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Community Ecology

, Volume 5, Issue 1, pp 55–68 | Cite as

Combining remotely sensed spectral data and digital surface models for fine-scale modelling of mire ecosystems

  • M. KüchlerEmail author
  • K. Ecker
  • E. Feldmeyer-Christe
  • U. Graf
  • H. Küchler
  • L. T. Waser
Article

Abstract

The detection and evaluation of changes in vegetation patterns is a prerequisite for monitoring programs. The Swiss mire monitoring program aims to assess the changes in mire vegetation in order to examine the efficiency of the management measures. A promising way to explore and detect vegetation structure and vegetation change is the application of predictive vegetation mapping that combines image classification and predictive habitat distribution models. These models deal with predictor variables derived from remotely sensed spectral data and from environmental variables such as a digital surface model (DSM). Low accuracy of environmental data to predict vegetation at the local scale is due to the difficulties to capture dominant fine-scale enironmental gradients. Using high resolution spectral and topographical data sets of 50 cm pixel size and below, the study presented here aims to improve the simulation of local-scale vegetation properties.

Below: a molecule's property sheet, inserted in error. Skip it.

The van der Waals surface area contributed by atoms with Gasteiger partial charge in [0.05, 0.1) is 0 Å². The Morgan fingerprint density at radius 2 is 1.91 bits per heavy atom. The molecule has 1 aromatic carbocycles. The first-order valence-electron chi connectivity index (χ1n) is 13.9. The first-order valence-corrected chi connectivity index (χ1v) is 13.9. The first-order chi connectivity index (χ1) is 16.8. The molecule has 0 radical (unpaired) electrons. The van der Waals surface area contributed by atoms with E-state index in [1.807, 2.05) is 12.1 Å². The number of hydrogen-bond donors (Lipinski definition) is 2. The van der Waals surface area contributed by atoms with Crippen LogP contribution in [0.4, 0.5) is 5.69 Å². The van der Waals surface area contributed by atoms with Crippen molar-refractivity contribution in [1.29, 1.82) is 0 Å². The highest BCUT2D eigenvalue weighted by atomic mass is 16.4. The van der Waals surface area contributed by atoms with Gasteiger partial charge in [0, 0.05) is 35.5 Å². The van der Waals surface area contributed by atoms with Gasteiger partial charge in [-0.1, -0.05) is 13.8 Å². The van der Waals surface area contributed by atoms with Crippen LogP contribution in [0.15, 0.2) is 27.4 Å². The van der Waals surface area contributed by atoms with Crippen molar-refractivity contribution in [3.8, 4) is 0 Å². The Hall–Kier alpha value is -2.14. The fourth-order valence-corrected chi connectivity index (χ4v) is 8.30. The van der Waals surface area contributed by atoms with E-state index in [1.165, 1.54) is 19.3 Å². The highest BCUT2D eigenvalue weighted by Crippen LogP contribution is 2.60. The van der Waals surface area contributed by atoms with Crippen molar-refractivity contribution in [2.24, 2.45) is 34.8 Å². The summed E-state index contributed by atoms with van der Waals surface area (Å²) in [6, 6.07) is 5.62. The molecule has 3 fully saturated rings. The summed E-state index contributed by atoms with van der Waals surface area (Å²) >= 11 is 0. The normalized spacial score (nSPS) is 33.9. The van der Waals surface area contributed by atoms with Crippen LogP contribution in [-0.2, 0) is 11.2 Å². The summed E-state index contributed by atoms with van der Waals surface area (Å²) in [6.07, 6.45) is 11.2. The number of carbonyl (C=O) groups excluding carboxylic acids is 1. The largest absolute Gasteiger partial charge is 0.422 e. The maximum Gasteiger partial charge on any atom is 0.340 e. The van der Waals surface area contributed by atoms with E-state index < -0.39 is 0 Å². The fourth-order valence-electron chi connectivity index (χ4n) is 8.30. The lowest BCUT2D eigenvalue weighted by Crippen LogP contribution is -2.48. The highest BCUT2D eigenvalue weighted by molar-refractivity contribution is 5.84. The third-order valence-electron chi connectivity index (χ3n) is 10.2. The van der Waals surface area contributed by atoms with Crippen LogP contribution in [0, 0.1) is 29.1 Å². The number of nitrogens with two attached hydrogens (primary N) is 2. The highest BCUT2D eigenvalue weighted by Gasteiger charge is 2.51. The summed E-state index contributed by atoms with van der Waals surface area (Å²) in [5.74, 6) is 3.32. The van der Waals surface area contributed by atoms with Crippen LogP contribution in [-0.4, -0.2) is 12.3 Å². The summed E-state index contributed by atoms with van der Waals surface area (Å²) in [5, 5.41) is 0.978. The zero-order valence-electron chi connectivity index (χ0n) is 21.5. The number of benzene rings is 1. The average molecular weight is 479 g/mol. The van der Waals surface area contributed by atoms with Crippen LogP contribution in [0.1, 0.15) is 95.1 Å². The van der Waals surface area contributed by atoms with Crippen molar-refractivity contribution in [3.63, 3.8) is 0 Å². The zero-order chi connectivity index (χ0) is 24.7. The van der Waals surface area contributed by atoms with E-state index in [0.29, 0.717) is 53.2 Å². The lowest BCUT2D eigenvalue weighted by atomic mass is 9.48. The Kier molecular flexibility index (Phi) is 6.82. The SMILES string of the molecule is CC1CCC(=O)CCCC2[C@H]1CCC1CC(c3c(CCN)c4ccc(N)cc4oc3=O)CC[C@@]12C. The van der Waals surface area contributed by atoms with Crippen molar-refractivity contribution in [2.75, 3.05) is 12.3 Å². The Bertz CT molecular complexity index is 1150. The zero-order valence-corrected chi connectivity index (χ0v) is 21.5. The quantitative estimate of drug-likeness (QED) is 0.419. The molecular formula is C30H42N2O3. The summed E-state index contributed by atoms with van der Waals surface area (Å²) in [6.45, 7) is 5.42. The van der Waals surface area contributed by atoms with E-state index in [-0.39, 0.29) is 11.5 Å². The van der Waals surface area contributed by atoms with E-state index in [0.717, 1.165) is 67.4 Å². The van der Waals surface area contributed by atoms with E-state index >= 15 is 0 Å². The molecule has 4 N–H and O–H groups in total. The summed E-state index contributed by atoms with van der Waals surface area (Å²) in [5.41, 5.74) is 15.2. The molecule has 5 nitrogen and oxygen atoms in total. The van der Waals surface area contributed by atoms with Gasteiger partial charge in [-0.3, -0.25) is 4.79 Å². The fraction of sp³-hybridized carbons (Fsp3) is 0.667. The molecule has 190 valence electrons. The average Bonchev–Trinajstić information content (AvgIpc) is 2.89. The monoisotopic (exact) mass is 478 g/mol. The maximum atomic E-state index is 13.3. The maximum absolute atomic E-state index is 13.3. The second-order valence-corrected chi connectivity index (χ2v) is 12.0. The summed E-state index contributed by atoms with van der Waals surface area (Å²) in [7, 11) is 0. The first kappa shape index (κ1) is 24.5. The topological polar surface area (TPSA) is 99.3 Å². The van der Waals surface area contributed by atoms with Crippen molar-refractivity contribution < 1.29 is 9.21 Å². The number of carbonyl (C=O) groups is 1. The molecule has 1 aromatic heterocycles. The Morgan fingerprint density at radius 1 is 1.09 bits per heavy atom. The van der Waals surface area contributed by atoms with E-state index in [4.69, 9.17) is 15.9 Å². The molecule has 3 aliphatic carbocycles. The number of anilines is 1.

The spectral data for fine-scale modelling are based on CIR orthoimages with a ground resolution of 32 cm. Various spectral variables and spectral-textural variables were derived for the modelling process. A new method to reduce the number of predictor variables, the composite modelling is presented in this paper. In comparison to existing methods, composite modelling has the advantage of being independent of the scale of the predictor variables, and at the same time being transferable among various data sets. Mean indicator values for moisture, nutrients and light derived from vegetation data are used as response variables. Results show that the topographical variables based on relief features are less powerful predictors than the spectral variables but that combining them enhances the overall predictive power. Stratification of the data according to the tree layer and the shadow areas increases the accuracy of the model.

Keywords

Composite modelling Digital Elevation Model GIS Model calibration Model evaluation Orthoimages Remote sensing Swiss Mire Monitoring Vegetation models 

Abbreviations

DSM

Digital Surface Model

DTM

Digital Terrain Model

DEM

Digital Elevation Model

CIR

Colour Infrared

NDVI

Normalized Difference Vegetation Index

EVI

Enhanced Vegetation Index

MSAVI2

Modified Soil Adjusted Vegetation Index 2

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Copyright information

© Akadémiai Kiadó, Budapest 2004

This article is distributed under the terms of the Creative Commons Attribution 4.0 International License (http://creativecommons.org/licenses/by/4.0/), which permits unrestricted use, distribution, and reproduction in any medium, provided you give appropriate credit to the original author(s) and the source, provide a link to the Creative Commons license, and indicate if changes were made.

Authors and Affiliations

  • M. Küchler
    • 1
    • 3
    Email author
  • K. Ecker
    • 1
  • E. Feldmeyer-Christe
    • 1
  • U. Graf
    • 1
  • H. Küchler
    • 2
  • L. T. Waser
    • 1
  1. 1.WSL, Swiss Federal Research InstituteBirmensdorfSwitzerland
  2. 2.Arvenweg 18EinsiedelnSwitzerland
  3. 3.Department of Landscape InventoriesSwiss Federal Research Institute WSLBirmensdorfSwitzerland

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